Monday, January 25, 2010

The Farm, the Chickens, and the Hawk!

Farms have always had the challenge of being part of the larger ecosystem. That tie to the larger world has been a challenge for the Lippitt Farm this winter. First in December a Fox spent several weeks trying to eat our Cayuga Ducks. Raccoons raided our barn and ate over a bushel of seed corn. Now in January a Hawk has been preying upon our Chickens. Our farm seems to have exactly the same problems that our predecessors would have had in 1845. It isn’t easy to keep wildlife from seeing the farm as a source of food!
Our historic farm has a lot of livestock and poultry through the winter even though the visitors are not here to see them. That is because many of our animals are rare or historic breeds. If we want to have them we must raise them ourselves. The farmers are working at the farm and are in the barns every day. Their vigilance prevented the fox from succeeding, and led to the capture and relocation of a chicken-thieving hawk!

Here is a first-hand account of our adventures with the hawk from Marieanne Coursen, one of our farmers:

I saw a hawk sitting on the barnyard fence. I scolded it and it flew off only to land on the fence on the other side of the Brook barn. That night I had a terrible time getting the chickens into the henhouse. Three of them were hiding in the sheep pen and would not be chased out. I thought sure they would come out once I let the sheep in but no. I finally managed to get them out and into the henhouse. Then I had to search for the rest of the chickens. I found a few more cowering in corners but came up short of 2 of them.

On Thursday we discovered a hawk in the granary. It would not fly out. Just kept flying in the peak and did not want to come down low enough to fly through the door. I took a few pictures of it and they are attached. Isn't it ironic that a hawk got the chickens after all the trouble with the foxes and raccoons?

The hawk ended up spending 2 nights in the granary because it just would not fly out. On Thursday Ray (the trapper) caught it with a net and took it away. I wish it could have stayed because the sparrows got pretty scarce while it was around.”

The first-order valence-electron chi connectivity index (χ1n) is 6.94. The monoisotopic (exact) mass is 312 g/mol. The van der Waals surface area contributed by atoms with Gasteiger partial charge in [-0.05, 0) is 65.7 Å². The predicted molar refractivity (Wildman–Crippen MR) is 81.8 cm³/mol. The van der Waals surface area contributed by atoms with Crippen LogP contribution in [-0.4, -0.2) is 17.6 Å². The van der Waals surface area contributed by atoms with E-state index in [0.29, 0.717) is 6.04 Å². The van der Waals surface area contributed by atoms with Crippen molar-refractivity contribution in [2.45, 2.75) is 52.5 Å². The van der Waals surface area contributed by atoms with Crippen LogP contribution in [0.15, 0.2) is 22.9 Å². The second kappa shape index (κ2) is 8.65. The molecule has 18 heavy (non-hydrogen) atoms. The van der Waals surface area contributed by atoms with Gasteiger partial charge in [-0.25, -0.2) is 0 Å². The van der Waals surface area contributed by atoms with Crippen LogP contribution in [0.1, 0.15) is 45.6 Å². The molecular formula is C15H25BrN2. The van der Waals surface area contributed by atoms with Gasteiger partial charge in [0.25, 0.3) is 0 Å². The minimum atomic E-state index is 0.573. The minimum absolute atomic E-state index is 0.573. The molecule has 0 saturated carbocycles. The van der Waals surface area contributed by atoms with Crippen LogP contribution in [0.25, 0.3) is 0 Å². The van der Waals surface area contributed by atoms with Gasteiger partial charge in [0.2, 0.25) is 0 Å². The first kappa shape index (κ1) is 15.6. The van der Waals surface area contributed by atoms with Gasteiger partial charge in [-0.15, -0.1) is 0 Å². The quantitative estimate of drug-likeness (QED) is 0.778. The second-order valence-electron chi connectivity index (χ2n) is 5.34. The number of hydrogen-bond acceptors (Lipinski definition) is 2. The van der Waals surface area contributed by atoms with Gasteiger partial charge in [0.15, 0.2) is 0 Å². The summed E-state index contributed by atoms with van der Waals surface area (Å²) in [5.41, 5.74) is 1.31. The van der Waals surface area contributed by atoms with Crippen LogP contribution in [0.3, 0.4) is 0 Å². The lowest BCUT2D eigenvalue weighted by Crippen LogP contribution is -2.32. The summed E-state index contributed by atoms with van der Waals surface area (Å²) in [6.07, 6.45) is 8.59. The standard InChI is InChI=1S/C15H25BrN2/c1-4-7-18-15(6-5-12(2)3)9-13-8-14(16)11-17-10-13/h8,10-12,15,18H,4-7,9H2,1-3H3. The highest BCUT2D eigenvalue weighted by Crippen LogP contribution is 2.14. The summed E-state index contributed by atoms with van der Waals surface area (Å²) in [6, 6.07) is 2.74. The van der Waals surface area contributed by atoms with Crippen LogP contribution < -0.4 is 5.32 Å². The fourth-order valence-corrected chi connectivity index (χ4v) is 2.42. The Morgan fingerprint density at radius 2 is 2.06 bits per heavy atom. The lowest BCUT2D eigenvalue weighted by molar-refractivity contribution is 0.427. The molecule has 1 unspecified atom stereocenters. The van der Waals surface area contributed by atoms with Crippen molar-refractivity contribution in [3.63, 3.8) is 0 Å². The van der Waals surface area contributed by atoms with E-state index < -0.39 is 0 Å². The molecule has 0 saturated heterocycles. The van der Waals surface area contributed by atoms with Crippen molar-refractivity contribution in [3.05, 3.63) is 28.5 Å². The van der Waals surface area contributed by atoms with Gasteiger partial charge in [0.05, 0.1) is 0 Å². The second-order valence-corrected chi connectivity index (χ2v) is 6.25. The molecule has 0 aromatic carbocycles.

We think this was a Sharp Shinned Hawk or a Coopers Hawk. If any readers are knowledgeable on the subject please reply and let us know the breed of this hawk. Just as our predecessors would in 1845 we can only respond by being vigilant and keeping the barns locked up tight at night. Hopefully this will be the end of our adventures with hungry wildlife this winter.

Wednesday, January 20, 2010

Blacksmiths Seeking Knowledge: Traveling to Conferences and Hammer-ins

In two weeks time I have made two trips, spent 6 days driving, and covered 2,400 miles to get to Blacksmith’s conferences and Hammer-ins. My travels illustrate the lengths to which Blacksmiths will go to network and add to their skills. There are events large and small at all times of the year and all across the nation. This is the culmination of a long road that began with the first National Blacksmithing Conference in 1973.

One on one tutorial classes such as we offer at The Farmers’ Museum are one of the fastest ways to develop new skills. Memberships in educational organizations are another good way to learn new skills and meet others interested in blacksmithing. There are over 50 organizations nationwide. All hold educational workshops called “hammer-ins”. They may teach everything from basic skills to advanced classes in forge welding, tool making, or other needed skills.

Here are a few notable Hammer-in’s and events planned for this year by organizations that seek to preserve and teach about blacksmithing.

April & September 2010. Northeastern Blacksmiths spring Hammer-in at Ashokan, NY.

April & October 2010. New York State Designer Blacksmiths Spring & Fall Hammer-ins. More information should be available on the web site in coming months.

June 2-5th, 2010: Artist Blacksmith Assoc. of North America’s conference in Memphis, Tenn. This is huge event, with demonstrators and attendees for around the world.